This week the Advocate-General of the Court of Justice (the EU's supreme court in Luxenmbourg) gave his preliminary advice to the full court. He supported France, but offered the judges scope to rule in favour of the Parliament's position by suggesting that there is no clear rule and that all relevant factors - including cost and the strong objections to the obligation of the Parliament to sit in Strasbourg - should be taken into account. The whole question should be put on the agenda of the 27 national leaders (who decided it in 1992 and have not discussed it since). His opinion does not bind the Court, which is not expected to give its final judgment for some time.

You can read his advice to the Court at http://curia.europa.eu/jcms/upload/docs/application/pdf/2012-09/cp120110en.pdf

Meanwhile, three wooden beams in the ceiling of the debating chamber in Brussels have been found to be dangerous. So, MEPs can not debate there until substantial repairs are done. Whether this will mean more debates in Strasbourg is still not decided.

Stem Cells controversy

The parliament is sharply divided about research into the use of stem cells, in particular over whether EU money should be given for research on them. Stem Cells are becoming increasingly important because people are living longer and stem cells (which repair or regrow organs) can help to improve the quality of life for older people.

There are two types of stem cells - those from embryos (which are potentially all-powerful since they can grow into any part of a human) and those from living humans (from blood in the umbilical cord or from bone marrow) which are not all-powerful and work best on the person themself or somebody with similar immunology┬┤(as with organ transplants). The ECJ ruled last year that life begins when an embryo is fertilised and therefore to destroy an embryo is against human dignity and therefore EU money must not be used for research into embryos (although there are different laws about this in the 27 member states).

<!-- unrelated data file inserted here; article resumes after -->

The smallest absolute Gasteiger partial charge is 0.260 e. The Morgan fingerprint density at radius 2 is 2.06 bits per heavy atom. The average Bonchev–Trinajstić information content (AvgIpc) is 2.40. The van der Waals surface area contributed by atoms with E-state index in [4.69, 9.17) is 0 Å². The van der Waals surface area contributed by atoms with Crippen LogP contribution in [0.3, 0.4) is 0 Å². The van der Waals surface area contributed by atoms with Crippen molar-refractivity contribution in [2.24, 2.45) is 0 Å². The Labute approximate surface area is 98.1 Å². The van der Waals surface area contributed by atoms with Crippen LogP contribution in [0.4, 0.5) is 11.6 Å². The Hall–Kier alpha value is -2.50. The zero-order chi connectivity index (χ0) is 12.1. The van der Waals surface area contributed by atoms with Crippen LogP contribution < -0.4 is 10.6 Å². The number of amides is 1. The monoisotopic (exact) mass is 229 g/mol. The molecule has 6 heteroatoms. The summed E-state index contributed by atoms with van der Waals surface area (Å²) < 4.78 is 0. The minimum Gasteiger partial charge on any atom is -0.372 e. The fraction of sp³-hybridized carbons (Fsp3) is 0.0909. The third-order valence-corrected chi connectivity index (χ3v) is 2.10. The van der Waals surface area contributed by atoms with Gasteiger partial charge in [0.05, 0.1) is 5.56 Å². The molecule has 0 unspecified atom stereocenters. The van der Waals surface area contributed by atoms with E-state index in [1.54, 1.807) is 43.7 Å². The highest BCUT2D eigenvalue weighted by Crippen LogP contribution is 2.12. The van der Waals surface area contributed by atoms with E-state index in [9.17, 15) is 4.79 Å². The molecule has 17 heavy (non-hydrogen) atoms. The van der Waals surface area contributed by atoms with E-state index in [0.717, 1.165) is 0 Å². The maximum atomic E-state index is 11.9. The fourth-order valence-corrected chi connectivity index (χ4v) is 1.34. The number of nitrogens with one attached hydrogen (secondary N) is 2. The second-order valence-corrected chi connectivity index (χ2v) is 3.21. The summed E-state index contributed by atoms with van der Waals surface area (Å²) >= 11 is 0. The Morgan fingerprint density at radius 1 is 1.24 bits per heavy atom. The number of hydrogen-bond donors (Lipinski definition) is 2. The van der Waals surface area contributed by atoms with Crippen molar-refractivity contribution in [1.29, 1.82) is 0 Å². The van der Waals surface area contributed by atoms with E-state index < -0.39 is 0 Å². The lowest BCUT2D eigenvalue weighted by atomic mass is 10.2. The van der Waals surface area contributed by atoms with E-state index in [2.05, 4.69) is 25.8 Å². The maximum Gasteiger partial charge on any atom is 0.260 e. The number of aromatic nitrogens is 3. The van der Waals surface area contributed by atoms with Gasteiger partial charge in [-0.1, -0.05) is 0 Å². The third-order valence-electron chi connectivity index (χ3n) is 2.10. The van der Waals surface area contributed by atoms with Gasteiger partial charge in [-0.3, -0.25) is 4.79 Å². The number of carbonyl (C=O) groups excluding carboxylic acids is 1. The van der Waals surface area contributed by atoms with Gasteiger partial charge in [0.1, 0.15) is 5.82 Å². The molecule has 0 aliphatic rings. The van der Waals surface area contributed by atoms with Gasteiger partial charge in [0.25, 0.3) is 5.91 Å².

There is a risk that this controversy will spread into the question of Abortion in Europe, perhaps on the lines of Roman Catholics against Protestants - as it already has in the USA where great bitterness divides those for and against. At present, the EU has no power to legislate on Abortion but nobody knows what might happen if somebody asks the ECJ for a ruling based on their judgment about embryos.

There was a debate in the parliament this week - see http://www.europarl.europa.eu/news/en/pressroom/content/20120907IPR50817/html/MEPs-oppose-paid-donation-of-tissues-and-cells

Finally, a thought on the government "reshuffle" at Westminster

One wonders whether any large business would "reshuffle" its heads of department and hope it would run better. "Marketing Director, from tomorrow you will now do Basic Research. Finance Director, you will now do Exports. R & D Director, you will now do Personnel. Personnel you will now do Finance." Most people would immediately sell their shares in the business. In the EU Commission in Brussels and in the USA Administration in Washington, unelected outsiders are chosen to run government departments, they are quizzed by elected MEPs and Congressmen, who vote them into office (or not), and then they are left to do their special job. It seems to me that the reservoir of real talent at Westminster is small enough already, being limited to elected MPs, without reshuffling them after a while to do something completely different and hoping the country will be run better.

All the best